The Alpha Bank have already started to seek first and second charges on U.K. properties. All day hearing in London on Wed. 16th against multiple defendants. So if buyers of CY properties who have a mortgage free home in the U.K. the predator is coming.

    Unfortunately in my case they will have done all their investigating at great expense for nothing as I do not have the collateral to satisfy them. They may have thrown a number of losing dice here in the U.K.

  • cab says:

    All good conmen will work endlessly to earn your confidence. Once they have earned your trust they will establish what you want to hear they will respond in dulcet tones in order to relieve you of your wealth. Then like all blood sucking parasites once they have bled your pockets they will move onto the next victim.

    The Cyprus government can see no sense in passing legislation that will help a flagging property sector that is a long way from hitting bottom. Instead they have moved on to the TROIKA and the government will pass whatever legislation is necessary in order to receive continued bail out funds (free/easy money) which they will likely never be in a position to pay back.

    I can envisage a situation where once Cyprus has bled the EEC of all available bailouts it will leave the EEC hoping that it’s off shore resources will then be it’s next phoenix like economic solution.

    Russia must seem like a very attractive prospect for the Cyprus government a country with great benefits and in need of friends. A suitable next target for a parasite with a voracious appetite. Please sit uncomfortably while you await the inevitable repossessions bill.

  • @Spirit of Odd Job Bob on 2014/07/20 at 1:36 pm – You may be correct, but why would the Deputies want to destroy the property market?

  • Spirit of Odd Job Bob says:

    Sorry to disagree with you Nigel, but as I and a few others have been saying on here for a few years now, these Deputies absolutely HAVE thought this through.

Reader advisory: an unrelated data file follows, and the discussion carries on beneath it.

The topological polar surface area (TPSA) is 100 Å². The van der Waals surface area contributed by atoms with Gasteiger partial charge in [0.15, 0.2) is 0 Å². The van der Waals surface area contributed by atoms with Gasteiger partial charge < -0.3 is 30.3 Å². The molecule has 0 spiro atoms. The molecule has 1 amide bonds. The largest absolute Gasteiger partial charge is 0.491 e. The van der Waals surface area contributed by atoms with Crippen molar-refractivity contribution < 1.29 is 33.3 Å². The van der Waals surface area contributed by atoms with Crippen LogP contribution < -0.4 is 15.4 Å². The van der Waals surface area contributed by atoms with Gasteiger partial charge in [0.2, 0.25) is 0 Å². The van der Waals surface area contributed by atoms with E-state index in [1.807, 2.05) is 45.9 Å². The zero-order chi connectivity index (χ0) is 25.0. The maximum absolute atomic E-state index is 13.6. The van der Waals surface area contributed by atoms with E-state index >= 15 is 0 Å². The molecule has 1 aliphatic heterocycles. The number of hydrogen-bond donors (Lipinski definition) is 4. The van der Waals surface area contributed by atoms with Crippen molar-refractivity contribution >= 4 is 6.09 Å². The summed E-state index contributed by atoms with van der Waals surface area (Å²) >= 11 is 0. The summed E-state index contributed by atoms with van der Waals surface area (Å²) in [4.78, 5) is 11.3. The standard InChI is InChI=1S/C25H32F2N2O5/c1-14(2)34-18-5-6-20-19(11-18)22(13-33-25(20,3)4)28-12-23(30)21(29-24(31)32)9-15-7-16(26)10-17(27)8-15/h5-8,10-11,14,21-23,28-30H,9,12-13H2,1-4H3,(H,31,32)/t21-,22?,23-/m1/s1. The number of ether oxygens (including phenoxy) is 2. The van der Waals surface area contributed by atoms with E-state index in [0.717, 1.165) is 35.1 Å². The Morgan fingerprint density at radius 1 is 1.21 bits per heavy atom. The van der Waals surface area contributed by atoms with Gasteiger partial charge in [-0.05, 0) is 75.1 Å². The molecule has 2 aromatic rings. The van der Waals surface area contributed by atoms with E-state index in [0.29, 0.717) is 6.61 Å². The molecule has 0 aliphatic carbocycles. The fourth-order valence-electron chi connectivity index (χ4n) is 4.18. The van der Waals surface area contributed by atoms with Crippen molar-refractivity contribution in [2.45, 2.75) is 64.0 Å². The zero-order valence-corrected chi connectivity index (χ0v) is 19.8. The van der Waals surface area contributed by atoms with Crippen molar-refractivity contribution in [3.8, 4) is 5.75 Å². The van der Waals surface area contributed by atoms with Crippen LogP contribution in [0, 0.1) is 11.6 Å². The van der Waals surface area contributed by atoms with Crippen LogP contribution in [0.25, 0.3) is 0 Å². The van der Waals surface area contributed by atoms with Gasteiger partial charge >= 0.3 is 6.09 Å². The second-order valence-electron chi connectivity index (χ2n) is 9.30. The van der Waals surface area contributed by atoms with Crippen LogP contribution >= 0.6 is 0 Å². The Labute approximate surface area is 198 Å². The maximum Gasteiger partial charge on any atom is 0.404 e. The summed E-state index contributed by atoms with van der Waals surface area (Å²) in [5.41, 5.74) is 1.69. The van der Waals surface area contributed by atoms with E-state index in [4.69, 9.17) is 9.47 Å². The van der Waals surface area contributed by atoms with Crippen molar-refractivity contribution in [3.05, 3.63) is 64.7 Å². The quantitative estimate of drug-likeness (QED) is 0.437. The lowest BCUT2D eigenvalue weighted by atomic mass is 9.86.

• Deanna says:

    @ Nigel: I could feel your wrath as I read the above; a pent-up anger shared by us all, so I don’t need to say any more.

    That’s what happens when you have a government comprised – majority – of lawyers.

  • @Ronny Verhoeven on 2014/07/20 at 11:24 am – Unfortunately MPs have not thought through the potential consequences of the bill. I’m sure that many will object to paying for valid reasons – and it’s going to prevent the government achieving its revenue target while the objections are investigated by a horde of civil servants.

    Whose going to pay? Taxpayers eventually.

  • UBoat says:

    I dont know what to say on this one …. apart from we are all doomed.

    Lunacy absolute lunacy.

    So all these years I (and thousands of others) have paid my local Tax’s, electricity, water etc etc Paid the lawyers and Developers and banks. Supported the Island of Cyprus hoping to one day own a little part of paradise to be able to enjoy retirement or even live there permanently. Invested money there by visiting many times for what? For the government to turn round and say blow you we got all your money now your not having your property unless we get more, and may be even then will still not get the Title to the property and land we are all entitled to and where promised at the time of purchase.